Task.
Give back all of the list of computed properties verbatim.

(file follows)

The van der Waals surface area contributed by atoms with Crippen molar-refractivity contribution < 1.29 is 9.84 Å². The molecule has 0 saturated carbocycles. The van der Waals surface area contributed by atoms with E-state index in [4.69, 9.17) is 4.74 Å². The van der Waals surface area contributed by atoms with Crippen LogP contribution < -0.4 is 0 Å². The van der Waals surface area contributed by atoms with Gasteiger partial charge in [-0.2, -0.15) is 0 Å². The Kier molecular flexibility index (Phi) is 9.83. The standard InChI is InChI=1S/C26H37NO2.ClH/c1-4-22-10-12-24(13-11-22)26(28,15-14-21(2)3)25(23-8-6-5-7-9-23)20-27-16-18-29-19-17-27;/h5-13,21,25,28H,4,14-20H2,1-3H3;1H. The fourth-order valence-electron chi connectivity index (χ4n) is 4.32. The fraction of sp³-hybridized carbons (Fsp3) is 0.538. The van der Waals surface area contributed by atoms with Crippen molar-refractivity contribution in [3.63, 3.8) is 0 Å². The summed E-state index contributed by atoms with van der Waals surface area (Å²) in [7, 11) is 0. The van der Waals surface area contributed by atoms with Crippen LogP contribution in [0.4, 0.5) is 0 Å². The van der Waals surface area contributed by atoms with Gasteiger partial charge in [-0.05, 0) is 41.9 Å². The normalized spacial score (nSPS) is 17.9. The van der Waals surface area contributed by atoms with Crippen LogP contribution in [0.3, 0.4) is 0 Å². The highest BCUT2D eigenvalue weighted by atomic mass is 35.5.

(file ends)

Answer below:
The van der Waals surface area contributed by atoms with Crippen molar-refractivity contribution < 1.29 is 9.84 Å². The molecule has 0 saturated carbocycles. The van der Waals surface area contributed by atoms with E-state index in [4.69, 9.17) is 4.74 Å². The van der Waals surface area contributed by atoms with Crippen LogP contribution < -0.4 is 0 Å². The van der Waals surface area contributed by atoms with Gasteiger partial charge in [-0.2, -0.15) is 0 Å². The Kier molecular flexibility index (Phi) is 9.83. The standard InChI is InChI=1S/C26H37NO2.ClH/c1-4-22-10-12-24(13-11-22)26(28,15-14-21(2)3)25(23-8-6-5-7-9-23)20-27-16-18-29-19-17-27;/h5-13,21,25,28H,4,14-20H2,1-3H3;1H. The fourth-order valence-electron chi connectivity index (χ4n) is 4.32. The fraction of sp³-hybridized carbons (Fsp3) is 0.538. The van der Waals surface area contributed by atoms with Crippen molar-refractivity contribution in [3.63, 3.8) is 0 Å². The summed E-state index contributed by atoms with van der Waals surface area (Å²) in [7, 11) is 0. The van der Waals surface area contributed by atoms with Crippen LogP contribution in [0.4, 0.5) is 0 Å². The van der Waals surface area contributed by atoms with Gasteiger partial charge in [-0.05, 0) is 41.9 Å². The normalized spacial score (nSPS) is 17.9. The van der Waals surface area contributed by atoms with Crippen LogP contribution in [0.3, 0.4) is 0 Å². The highest BCUT2D eigenvalue weighted by atomic mass is 35.5.